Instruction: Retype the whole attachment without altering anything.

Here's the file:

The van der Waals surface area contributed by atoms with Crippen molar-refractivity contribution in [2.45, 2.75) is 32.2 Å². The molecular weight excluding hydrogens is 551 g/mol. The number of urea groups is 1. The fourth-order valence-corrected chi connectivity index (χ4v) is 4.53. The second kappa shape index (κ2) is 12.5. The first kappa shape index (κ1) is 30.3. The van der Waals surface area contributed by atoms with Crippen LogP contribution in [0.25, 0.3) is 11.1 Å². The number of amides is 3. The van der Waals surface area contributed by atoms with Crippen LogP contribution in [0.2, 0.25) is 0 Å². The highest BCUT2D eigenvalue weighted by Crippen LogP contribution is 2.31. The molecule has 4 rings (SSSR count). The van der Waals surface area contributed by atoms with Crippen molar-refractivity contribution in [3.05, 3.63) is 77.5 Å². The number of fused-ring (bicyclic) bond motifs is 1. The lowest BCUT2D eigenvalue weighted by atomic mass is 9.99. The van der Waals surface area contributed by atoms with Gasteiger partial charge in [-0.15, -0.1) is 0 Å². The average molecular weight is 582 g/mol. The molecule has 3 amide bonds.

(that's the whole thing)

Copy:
The van der Waals surface area contributed by atoms with Crippen molar-refractivity contribution in [2.45, 2.75) is 32.2 Å². The molecular weight excluding hydrogens is 551 g/mol. The number of urea groups is 1. The fourth-order valence-corrected chi connectivity index (χ4v) is 4.53. The second kappa shape index (κ2) is 12.5. The first kappa shape index (κ1) is 30.3. The van der Waals surface area contributed by atoms with Crippen LogP contribution in [0.25, 0.3) is 11.1 Å². The number of amides is 3. The van der Waals surface area contributed by atoms with Crippen LogP contribution in [0.2, 0.25) is 0 Å². The highest BCUT2D eigenvalue weighted by Crippen LogP contribution is 2.31. The molecule has 4 rings (SSSR count). The van der Waals surface area contributed by atoms with Crippen molar-refractivity contribution in [3.05, 3.63) is 77.5 Å². The number of fused-ring (bicyclic) bond motifs is 1. The lowest BCUT2D eigenvalue weighted by atomic mass is 9.99. The van der Waals surface area contributed by atoms with Gasteiger partial charge in [-0.15, -0.1) is 0 Å². The average molecular weight is 582 g/mol. The molecule has 3 amide bonds.